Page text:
KIEV, May 17. /TASS/. The breakup of the coalition in the Ukrainian parliament has denied the president-elect, Vladimir Zelensky, of a formal chance to disband the Verkhovna Rada and call early elections, but several alternative options still remain possible, Ukrainian political scientist Andrei Zolotaryov has told TASS.
"The breakup of the coalition creates problems for Zelensky in attempts to disband the Verkhovna Rada. But Ukraine is a country of unlimited opportunities and everything is possible there, including early parliamentary situations in a situation like this," he said.
Zolotaryov explained that two factors may help Zelensky dissolve the Rada, although the mechanism of forming a new majority has been already set in motion.
"For instance, there may follow a court ruling that there has been no coalition for the past three years and all deadlines have expired. Or Zelensky may gather a crowd of 50,000 in front of the parliament building. The legislators will then be faced with a dilemma - to get out through the front door or through the windows," Zolotaryov explained.
The heavy public support for Zelensky may help both option to materialize.
"Zelensky’s public legitimacy has not decreased one iota according to opinion polls. Moreover, the rating of his party [Servant of the People] has grown, while the public legitimacy of the Verkhovna Rada is a tiny 4% [of public support] for 450 legislators," Zolotaryov recalled.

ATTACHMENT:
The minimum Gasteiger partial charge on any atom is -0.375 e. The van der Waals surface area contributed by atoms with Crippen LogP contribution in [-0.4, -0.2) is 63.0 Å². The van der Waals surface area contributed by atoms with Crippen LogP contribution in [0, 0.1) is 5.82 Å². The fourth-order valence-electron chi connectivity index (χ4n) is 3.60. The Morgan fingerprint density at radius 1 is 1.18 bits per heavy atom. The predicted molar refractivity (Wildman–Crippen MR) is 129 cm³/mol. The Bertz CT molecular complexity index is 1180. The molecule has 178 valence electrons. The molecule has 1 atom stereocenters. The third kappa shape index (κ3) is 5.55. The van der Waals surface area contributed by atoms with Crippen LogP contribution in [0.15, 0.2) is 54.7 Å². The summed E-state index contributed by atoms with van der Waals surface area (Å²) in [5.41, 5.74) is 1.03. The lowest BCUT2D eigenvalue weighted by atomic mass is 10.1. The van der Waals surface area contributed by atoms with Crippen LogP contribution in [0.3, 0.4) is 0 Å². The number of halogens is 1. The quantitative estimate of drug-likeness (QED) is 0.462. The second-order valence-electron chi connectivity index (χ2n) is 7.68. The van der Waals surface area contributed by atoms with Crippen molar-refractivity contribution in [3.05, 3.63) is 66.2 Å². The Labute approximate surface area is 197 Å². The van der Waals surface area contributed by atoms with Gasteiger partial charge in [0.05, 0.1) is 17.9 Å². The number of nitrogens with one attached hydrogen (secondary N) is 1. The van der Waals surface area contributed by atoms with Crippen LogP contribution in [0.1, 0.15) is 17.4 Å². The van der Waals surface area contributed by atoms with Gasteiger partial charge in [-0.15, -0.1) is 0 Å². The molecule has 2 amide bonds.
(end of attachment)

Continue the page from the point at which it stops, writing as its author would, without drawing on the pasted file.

Such solid backing from society may excuse Zelensky even if he resorts to certain legal violations in calling early parliamentary elections, the analyst believes.
"This may prompt Zelensky to act in accordance with political expediency prevailing over the rule of law. Naturally, the public at large will laud this. If he prefers to act in this way, I do not think that the Verkhovna Rada will have many defenders," Zolotaryov suspects.
In his opinion, the collapse of the coalition should have been expected, because for the past three years many in Ukraine kept saying that there were not enough legislators for creating a coalition.
"Behind the collapse of the coalition the people will see only a bunch political bankrupts clinging on to power in the hope for delaying the inevitable crash, because those who voted in the presidential election in fact showed this team the red card. And utter political disqualification is looming on their horizon. In attempts to try to gain an extra several months in office they will not stop at anything," Zolotaryov concluded.
Earlier on Friday, parliamentary speaker Andrei Parubiy said the coalition had fallen apart following the walkout of the Popular Front faction. Now, he said, the process of forming a new majority has been set in motion. It is to be completed within a 30-day deadline.